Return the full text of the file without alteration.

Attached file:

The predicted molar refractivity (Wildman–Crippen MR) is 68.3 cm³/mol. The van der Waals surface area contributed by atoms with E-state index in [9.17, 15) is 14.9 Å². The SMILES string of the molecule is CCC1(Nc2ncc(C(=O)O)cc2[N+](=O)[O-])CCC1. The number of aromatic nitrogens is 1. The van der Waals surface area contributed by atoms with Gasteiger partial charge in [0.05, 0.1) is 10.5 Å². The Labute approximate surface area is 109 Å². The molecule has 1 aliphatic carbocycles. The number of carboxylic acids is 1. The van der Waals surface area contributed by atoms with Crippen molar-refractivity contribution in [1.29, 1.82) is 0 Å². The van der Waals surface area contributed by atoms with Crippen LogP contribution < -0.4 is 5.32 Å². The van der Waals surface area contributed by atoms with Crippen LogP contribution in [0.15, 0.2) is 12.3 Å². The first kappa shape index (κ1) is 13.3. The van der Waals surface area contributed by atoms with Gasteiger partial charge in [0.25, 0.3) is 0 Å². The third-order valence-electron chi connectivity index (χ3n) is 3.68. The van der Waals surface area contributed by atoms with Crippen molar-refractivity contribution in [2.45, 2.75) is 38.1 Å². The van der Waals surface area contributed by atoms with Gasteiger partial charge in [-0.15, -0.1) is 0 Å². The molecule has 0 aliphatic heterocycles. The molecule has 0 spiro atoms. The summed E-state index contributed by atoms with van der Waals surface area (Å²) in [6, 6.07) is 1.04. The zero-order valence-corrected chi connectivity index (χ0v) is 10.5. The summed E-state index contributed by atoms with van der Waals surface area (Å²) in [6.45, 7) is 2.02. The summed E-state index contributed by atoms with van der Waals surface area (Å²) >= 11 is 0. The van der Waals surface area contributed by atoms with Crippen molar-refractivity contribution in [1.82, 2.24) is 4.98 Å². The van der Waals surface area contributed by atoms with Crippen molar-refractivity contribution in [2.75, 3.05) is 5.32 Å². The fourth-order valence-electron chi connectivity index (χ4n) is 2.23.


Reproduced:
The predicted molar refractivity (Wildman–Crippen MR) is 68.3 cm³/mol. The van der Waals surface area contributed by atoms with E-state index in [9.17, 15) is 14.9 Å². The SMILES string of the molecule is CCC1(Nc2ncc(C(=O)O)cc2[N+](=O)[O-])CCC1. The number of aromatic nitrogens is 1. The van der Waals surface area contributed by atoms with Gasteiger partial charge in [0.05, 0.1) is 10.5 Å². The Labute approximate surface area is 109 Å². The molecule has 1 aliphatic carbocycles. The number of carboxylic acids is 1. The van der Waals surface area contributed by atoms with Crippen molar-refractivity contribution in [1.29, 1.82) is 0 Å². The van der Waals surface area contributed by atoms with Crippen LogP contribution < -0.4 is 5.32 Å². The van der Waals surface area contributed by atoms with Crippen LogP contribution in [0.15, 0.2) is 12.3 Å². The first kappa shape index (κ1) is 13.3. The van der Waals surface area contributed by atoms with Gasteiger partial charge in [0.25, 0.3) is 0 Å². The third-order valence-electron chi connectivity index (χ3n) is 3.68. The van der Waals surface area contributed by atoms with Crippen molar-refractivity contribution in [2.45, 2.75) is 38.1 Å². The van der Waals surface area contributed by atoms with Gasteiger partial charge in [-0.15, -0.1) is 0 Å². The molecule has 0 aliphatic heterocycles. The molecule has 0 spiro atoms. The summed E-state index contributed by atoms with van der Waals surface area (Å²) in [6, 6.07) is 1.04. The zero-order valence-corrected chi connectivity index (χ0v) is 10.5. The summed E-state index contributed by atoms with van der Waals surface area (Å²) in [6.45, 7) is 2.02. The summed E-state index contributed by atoms with van der Waals surface area (Å²) >= 11 is 0. The van der Waals surface area contributed by atoms with Crippen molar-refractivity contribution in [1.82, 2.24) is 4.98 Å². The van der Waals surface area contributed by atoms with Crippen molar-refractivity contribution in [2.75, 3.05) is 5.32 Å². The fourth-order valence-electron chi connectivity index (χ4n) is 2.23.